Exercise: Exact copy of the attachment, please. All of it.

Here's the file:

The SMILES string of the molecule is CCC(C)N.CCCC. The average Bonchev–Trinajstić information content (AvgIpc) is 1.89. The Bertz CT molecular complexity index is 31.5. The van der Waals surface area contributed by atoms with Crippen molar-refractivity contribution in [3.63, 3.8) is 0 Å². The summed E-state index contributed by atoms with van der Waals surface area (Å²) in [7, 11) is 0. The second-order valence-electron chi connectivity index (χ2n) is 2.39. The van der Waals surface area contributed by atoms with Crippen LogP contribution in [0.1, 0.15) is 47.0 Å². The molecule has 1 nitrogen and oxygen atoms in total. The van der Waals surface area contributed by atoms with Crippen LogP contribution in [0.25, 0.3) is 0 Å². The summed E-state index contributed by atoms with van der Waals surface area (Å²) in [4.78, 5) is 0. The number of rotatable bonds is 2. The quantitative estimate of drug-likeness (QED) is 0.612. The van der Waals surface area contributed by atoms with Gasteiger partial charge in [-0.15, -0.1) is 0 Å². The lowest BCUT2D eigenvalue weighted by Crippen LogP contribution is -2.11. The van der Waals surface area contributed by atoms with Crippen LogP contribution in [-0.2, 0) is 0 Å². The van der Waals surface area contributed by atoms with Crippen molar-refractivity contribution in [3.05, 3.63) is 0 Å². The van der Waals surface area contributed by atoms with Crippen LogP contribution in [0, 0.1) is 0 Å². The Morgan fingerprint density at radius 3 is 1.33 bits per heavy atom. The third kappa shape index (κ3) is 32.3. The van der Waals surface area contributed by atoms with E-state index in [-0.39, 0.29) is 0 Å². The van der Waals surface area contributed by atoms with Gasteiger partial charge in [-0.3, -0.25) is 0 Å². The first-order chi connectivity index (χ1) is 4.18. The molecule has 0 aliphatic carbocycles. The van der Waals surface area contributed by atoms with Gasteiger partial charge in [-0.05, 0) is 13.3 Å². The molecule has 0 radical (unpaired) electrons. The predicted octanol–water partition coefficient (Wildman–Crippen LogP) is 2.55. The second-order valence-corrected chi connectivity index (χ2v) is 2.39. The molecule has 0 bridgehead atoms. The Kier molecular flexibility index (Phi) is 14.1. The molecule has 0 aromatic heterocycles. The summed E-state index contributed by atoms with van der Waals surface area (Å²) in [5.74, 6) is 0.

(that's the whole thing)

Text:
The SMILES string of the molecule is CCC(C)N.CCCC. The average Bonchev–Trinajstić information content (AvgIpc) is 1.89. The Bertz CT molecular complexity index is 31.5. The van der Waals surface area contributed by atoms with Crippen molar-refractivity contribution in [3.63, 3.8) is 0 Å². The summed E-state index contributed by atoms with van der Waals surface area (Å²) in [7, 11) is 0. The second-order valence-electron chi connectivity index (χ2n) is 2.39. The van der Waals surface area contributed by atoms with Crippen LogP contribution in [0.1, 0.15) is 47.0 Å². The molecule has 1 nitrogen and oxygen atoms in total. The van der Waals surface area contributed by atoms with Crippen LogP contribution in [0.25, 0.3) is 0 Å². The summed E-state index contributed by atoms with van der Waals surface area (Å²) in [4.78, 5) is 0. The number of rotatable bonds is 2. The quantitative estimate of drug-likeness (QED) is 0.612. The van der Waals surface area contributed by atoms with Gasteiger partial charge in [-0.15, -0.1) is 0 Å². The lowest BCUT2D eigenvalue weighted by Crippen LogP contribution is -2.11. The van der Waals surface area contributed by atoms with Crippen LogP contribution in [-0.2, 0) is 0 Å². The van der Waals surface area contributed by atoms with Crippen molar-refractivity contribution in [3.05, 3.63) is 0 Å². The van der Waals surface area contributed by atoms with Crippen LogP contribution in [0, 0.1) is 0 Å². The Morgan fingerprint density at radius 3 is 1.33 bits per heavy atom. The third kappa shape index (κ3) is 32.3. The van der Waals surface area contributed by atoms with E-state index in [-0.39, 0.29) is 0 Å². The van der Waals surface area contributed by atoms with Gasteiger partial charge in [-0.3, -0.25) is 0 Å². The first-order chi connectivity index (χ1) is 4.18. The molecule has 0 aliphatic carbocycles. The van der Waals surface area contributed by atoms with Gasteiger partial charge in [-0.05, 0) is 13.3 Å². The molecule has 0 radical (unpaired) electrons. The predicted octanol–water partition coefficient (Wildman–Crippen LogP) is 2.55. The second-order valence-corrected chi connectivity index (χ2v) is 2.39. The molecule has 0 bridgehead atoms. The Kier molecular flexibility index (Phi) is 14.1. The molecule has 0 aromatic heterocycles. The summed E-state index contributed by atoms with van der Waals surface area (Å²) in [5.74, 6) is 0.